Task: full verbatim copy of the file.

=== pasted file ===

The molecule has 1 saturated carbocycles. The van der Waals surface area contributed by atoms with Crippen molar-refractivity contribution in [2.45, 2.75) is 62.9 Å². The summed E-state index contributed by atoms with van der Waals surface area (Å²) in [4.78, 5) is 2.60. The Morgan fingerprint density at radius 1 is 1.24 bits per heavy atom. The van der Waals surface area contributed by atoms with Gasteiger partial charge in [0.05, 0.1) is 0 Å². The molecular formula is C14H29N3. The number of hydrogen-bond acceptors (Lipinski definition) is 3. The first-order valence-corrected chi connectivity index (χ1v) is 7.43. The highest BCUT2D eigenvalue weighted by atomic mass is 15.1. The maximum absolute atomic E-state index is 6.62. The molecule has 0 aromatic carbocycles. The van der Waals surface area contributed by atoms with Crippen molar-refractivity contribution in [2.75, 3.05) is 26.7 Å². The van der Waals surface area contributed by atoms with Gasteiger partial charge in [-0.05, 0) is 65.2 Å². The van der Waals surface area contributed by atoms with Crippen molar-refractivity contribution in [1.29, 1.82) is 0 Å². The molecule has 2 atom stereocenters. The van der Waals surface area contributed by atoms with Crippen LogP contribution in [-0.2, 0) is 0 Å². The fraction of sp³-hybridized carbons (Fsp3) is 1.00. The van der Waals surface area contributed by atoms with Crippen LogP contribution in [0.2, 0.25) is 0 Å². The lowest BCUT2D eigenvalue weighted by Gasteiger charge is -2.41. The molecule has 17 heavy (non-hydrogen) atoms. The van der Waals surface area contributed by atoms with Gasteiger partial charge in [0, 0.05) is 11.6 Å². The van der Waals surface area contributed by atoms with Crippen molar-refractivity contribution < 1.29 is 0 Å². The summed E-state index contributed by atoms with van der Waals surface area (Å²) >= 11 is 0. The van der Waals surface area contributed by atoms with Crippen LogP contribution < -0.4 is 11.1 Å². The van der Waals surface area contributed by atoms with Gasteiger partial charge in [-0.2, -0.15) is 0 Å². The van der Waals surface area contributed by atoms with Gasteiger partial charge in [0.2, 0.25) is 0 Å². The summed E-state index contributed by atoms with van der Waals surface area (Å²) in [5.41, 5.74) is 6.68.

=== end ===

The molecule has 1 saturated carbocycles. The van der Waals surface area contributed by atoms with Crippen molar-refractivity contribution in [2.45, 2.75) is 62.9 Å². The summed E-state index contributed by atoms with van der Waals surface area (Å²) in [4.78, 5) is 2.60. The Morgan fingerprint density at radius 1 is 1.24 bits per heavy atom. The van der Waals surface area contributed by atoms with Gasteiger partial charge in [0.05, 0.1) is 0 Å². The molecular formula is C14H29N3. The number of hydrogen-bond acceptors (Lipinski definition) is 3. The first-order valence-corrected chi connectivity index (χ1v) is 7.43. The highest BCUT2D eigenvalue weighted by atomic mass is 15.1. The maximum absolute atomic E-state index is 6.62. The molecule has 0 aromatic carbocycles. The van der Waals surface area contributed by atoms with Crippen molar-refractivity contribution in [2.75, 3.05) is 26.7 Å². The van der Waals surface area contributed by atoms with Gasteiger partial charge in [-0.05, 0) is 65.2 Å². The van der Waals surface area contributed by atoms with Crippen molar-refractivity contribution in [1.29, 1.82) is 0 Å². The molecule has 2 atom stereocenters. The van der Waals surface area contributed by atoms with Crippen LogP contribution in [-0.2, 0) is 0 Å². The fraction of sp³-hybridized carbons (Fsp3) is 1.00. The van der Waals surface area contributed by atoms with Crippen LogP contribution in [0.2, 0.25) is 0 Å². The lowest BCUT2D eigenvalue weighted by Gasteiger charge is -2.41. The molecule has 17 heavy (non-hydrogen) atoms. The van der Waals surface area contributed by atoms with Gasteiger partial charge in [0, 0.05) is 11.6 Å². The van der Waals surface area contributed by atoms with Crippen molar-refractivity contribution < 1.29 is 0 Å². The summed E-state index contributed by atoms with van der Waals surface area (Å²) >= 11 is 0. The van der Waals surface area contributed by atoms with Crippen LogP contribution < -0.4 is 11.1 Å². The van der Waals surface area contributed by atoms with Gasteiger partial charge in [-0.2, -0.15) is 0 Å². The van der Waals surface area contributed by atoms with Gasteiger partial charge in [0.2, 0.25) is 0 Å². The summed E-state index contributed by atoms with van der Waals surface area (Å²) in [5.41, 5.74) is 6.68.